Comparative Regional Governance

Subject POLS90043 (2016)

Note: This is an archived Handbook entry from 2016.

Credit Points: 12.5
Level: 9 (Graduate/Postgraduate)
Dates & Locations:

This subject has the following teaching availabilities in 2016:

Semester 1, Parkville - Taught on campus.
Pre-teaching Period Start not applicable
Teaching Period 29-Feb-2016 to 29-May-2016
Assessment Period End 24-Jun-2016
Last date to Self-Enrol 11-Mar-2016
Census Date 31-Mar-2016
Last date to Withdraw without fail 06-May-2016

Timetable can be viewed here. For information about these dates, click here.
Time Commitment: Contact Hours: 24 contact hours: A 2-hour seminar per week for 12 weeks.
Total Time Commitment:

170 hours

Prerequisites: None
Corequisites: None
Recommended Background Knowledge:

Politics and International Studies at the undergraduate level

Non Allowed Subjects: None
Core Participation Requirements:

For the purposes of considering request for Reasonable Adjustments under the Disability Standards for Education (Cwth 2005), and Student Support and Engagement Policy, academic requirements for this subject are articulated in the Subject Overview, Learning Outcomes, Assessment and Generic Skills sections of this entry.

It is University policy to take all reasonable steps to minimise the impact of disability upon academic study, and reasonable adjustments will be made to enhance a student's participation in the University's programs. Students who feel their disability may impact on meeting the requirements of this subject are encouraged to discuss this matter with a Faculty Student Adviser and Student Equity and Disability Support:


Dr Margherita Matera, Prof Philomena Murray


Subject Overview:

This subject examines regionalism in a comparative perspective, focusing in particular on Europe and the Asia Pacific. It examines regional governance in terms of institutions, practices, values, norms and governance outputs. The role of leadership is scrutinised. The value of comparative approaches is critically examined. The subject explores theories of regionalism and comparative regionalism studies. It critically assesses The European Union’s experience of regional integration and the ideas that it constitutes a template of reference point for other regions and for regionalism studies.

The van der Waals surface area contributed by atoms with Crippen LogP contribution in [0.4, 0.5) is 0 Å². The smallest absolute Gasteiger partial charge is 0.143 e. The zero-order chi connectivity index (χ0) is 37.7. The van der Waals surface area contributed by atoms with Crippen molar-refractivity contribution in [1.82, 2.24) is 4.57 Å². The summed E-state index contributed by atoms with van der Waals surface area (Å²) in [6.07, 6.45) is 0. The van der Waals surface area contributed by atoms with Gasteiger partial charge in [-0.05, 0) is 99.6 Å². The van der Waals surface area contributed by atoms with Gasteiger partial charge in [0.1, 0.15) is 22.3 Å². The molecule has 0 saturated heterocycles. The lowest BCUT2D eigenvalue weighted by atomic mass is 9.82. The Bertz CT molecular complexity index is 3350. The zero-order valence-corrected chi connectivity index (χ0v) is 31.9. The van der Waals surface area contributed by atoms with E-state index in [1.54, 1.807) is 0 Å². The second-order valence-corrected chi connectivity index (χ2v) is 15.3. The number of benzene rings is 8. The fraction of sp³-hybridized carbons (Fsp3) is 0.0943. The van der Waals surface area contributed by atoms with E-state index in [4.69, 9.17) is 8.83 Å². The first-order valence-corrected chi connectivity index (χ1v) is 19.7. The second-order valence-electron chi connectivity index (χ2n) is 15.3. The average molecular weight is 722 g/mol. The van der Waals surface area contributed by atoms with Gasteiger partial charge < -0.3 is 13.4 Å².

The role of sovereignty, consensus identity and security are examined in the case of Asia regionalisms. The differing emphases accorded to institutions, supranationalism, intergovernmentalism and law are examined comparatively.

The debates regarding what and who constitute drivers are presented in a thematic and comprehensive manner. They examine historical contexts; intellectual initiators; crisis; external threats; institutions; multilateralism; common problems; ideas and narratives all as drivers, or on occasion, as inhibitors of regionalism and integration in Asia and Europe as well as aspects of South America and Africa. This subject examines alternative views on what drives regionalism, such as multilateral forums such as the UN or the experiences and promotion of other regions – so here exogenous factors, including other regions or multilateralism or crisis or threat perception are crucial elements in this subject. Leadership and core states are also critically examined. Material, ideational and normative factors are all examined and assessed comparatively.

Learning Outcomes:

Students who successfully complete this subject will:

  • Understand the origins, drivers and impediments in regionalism and integration in Europe; Asia; Africa and South America;
  • Comprehend the role of crisis and endogenous and exogenous factors in regional governance architectures;
  • Gain knowledge of major debates in the comparative regionalism literature concerning regional architecture and institutional structure;
  • Acquire in-depth understanding of important historical and contemporary issues concerning the role of leadership in regional governance;
  • Deepen analytical skills relevant to careers in international affairs, including in government, business, media, and nongovernment organisations.
  • Written up class presentation of 1,000 words due Week 7 of semester (20%)
  • Policy briefing of 2,000 words due Week 10 of semester (40%)
  • Research essay of 2,000 words due during the examination period (40%)

Hurdle requirement: Students must attend a minimum of 80% of classes in order to pass this subject. All pieces of written work must be submitted to pass this subject.

Prescribed Texts:

Brennan, L. and Murray, P.eds., Drivers of Integration and Regionalism in Europe and Asia: Comparative Perspectives, Routledge, 2015.

Breadth Options:

This subject is not available as a breadth subject.

Fees Information: Subject EFTSL, Level, Discipline & Census Date
Generic Skills:

On completion of this subject students should:

  • apply research skills and critical methods to a field of inquiry;
  • develop persuasive arguments on a given topic;
  • communicate oral and written arguments and ideas effectively;
  • develop cross-cultural understanding.
Links to further information:
Related Majors/Minors/Specialisations: 100 Point Master of International Relations
200 Point Master of International Relations

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